“Hardly,” I laughed hollowly.
“No, you are,” he insisted. “You’re better at everything than I am.”
“That’s probably true,” I said, and Lazlo laughed. I even smiled a little.
The sun started to rise above the horizon, and I felt a little better. I was just thinking that Lazlo might not be a total idiot when the SUV began decelerating. Based on the panicked expression on Lazlo’s face as he pounded the gas pedal, I knew he had no clue what was going on.
Then the SUV stopped moving entirely.
– 10 –
“What the hell happened?” I demanded.
Lazlo shook his head, fiddling around with the gauges on the car. A monitor mounted in the dash for GPS and satellite radio glowed blankly the way it always had. In some strange attempt to revive the car, Lazlo flicked on the dome light.
“What’s going on?” Blue asked groggily from the back.
“I don’t know. The car just stopped,” Lazlo managed to downplay the anxiety in his voice.
“Did you hit anything?” Blue leaned forward between the seats to investigate further.
Lazlo accidentally clicked on the stereo, causing Bon Jovi’s hit song “Wanted Dead or Alive” to come blasting out of the speakers, scaring the hell out of the three girls sleeping in the back.
“Sorry!” Lazlo fumbled, turning it off.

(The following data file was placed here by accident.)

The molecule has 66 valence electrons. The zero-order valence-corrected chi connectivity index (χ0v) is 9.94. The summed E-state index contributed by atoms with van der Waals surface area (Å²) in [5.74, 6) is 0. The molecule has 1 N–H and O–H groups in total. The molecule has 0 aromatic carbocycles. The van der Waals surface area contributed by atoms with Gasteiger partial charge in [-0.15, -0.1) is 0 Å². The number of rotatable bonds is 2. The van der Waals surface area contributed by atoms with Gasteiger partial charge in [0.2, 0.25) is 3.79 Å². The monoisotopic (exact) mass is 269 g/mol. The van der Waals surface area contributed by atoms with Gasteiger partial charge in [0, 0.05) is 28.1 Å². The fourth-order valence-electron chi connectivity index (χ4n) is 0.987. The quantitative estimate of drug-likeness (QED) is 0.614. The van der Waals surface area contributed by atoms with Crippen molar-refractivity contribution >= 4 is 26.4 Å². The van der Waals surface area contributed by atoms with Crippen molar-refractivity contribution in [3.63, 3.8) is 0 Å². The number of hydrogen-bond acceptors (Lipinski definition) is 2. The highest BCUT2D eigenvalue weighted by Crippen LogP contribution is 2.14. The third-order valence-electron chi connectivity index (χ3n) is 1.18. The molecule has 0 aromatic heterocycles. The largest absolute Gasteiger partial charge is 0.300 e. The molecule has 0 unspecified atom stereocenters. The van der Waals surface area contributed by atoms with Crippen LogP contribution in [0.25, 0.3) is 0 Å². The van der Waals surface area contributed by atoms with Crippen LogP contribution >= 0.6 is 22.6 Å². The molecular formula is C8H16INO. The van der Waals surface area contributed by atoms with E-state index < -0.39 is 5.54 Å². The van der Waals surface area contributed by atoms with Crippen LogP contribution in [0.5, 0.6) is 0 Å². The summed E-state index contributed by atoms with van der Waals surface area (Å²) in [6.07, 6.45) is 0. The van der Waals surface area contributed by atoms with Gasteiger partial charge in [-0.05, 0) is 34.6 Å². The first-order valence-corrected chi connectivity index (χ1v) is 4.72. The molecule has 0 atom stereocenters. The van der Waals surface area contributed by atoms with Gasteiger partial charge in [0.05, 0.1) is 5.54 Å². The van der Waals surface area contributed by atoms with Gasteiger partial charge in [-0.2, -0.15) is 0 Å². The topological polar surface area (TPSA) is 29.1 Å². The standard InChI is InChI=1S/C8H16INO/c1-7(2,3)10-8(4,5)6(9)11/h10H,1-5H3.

“What’s happening? Why aren’t we moving?” Lia asked frantically.
“I don’t know!” Lazlo snapped in frustrated. “It just stopped!”
“Whatever. I have to pee,” Harlow sighed and got out of the car, and Vega went with her.
I considered telling them to watch out for zombies, but the rising sun showed nothing around. Mountains were off in the distance, but the land around the highway was still fairly flat, with green shrubbery dotting it. Other than sparse vegetation, there was nothing.
We had traveled through a small town about an hour before, but it looked just as deserted as this. Zombies tended to only be a problem when there was an actual population, not a forgotten stretch of highway.
“Oh, I see.” Blue nodded. “We’re out of gas.”
“What do you mean we’re out of gas?” I glared at Lazlo.
“Oh,” Lazlo said as understanding hit him. “I didn’t even notice.”
“You didn’t notice?” I shouted incredulously, but he looked more exasperated than ashamed. “You’re a fricking idiot!”
I threw open the door and got out. Sitting there pissed me off too much, so I paced next to the car. My mind raced. Losing the vehicle would slow us down so much, and we’d be way more exposed to injury or death. All because Lazlo didn’t think to pay attention to the damn gas gauge.
“Maybe we can figure something out.” Blue got out of the car. He ran a hand through his sandy hair and looked around.
“Remy.” Lazlo had gotten out and walked around the front of the SUV. Based on his stupid sad expression, I suspected he got out to calm me down. “I’m sorry. I just didn’t think about it.”
“That’s right!” I reeled on him. “You never think! I have no idea how you ever survived this long!”
“Look, I’m sorry!” Lazlo looked hurt, but I didn’t care. “I haven’t driven a car in like a year, and the little red gas gauge light never went off.”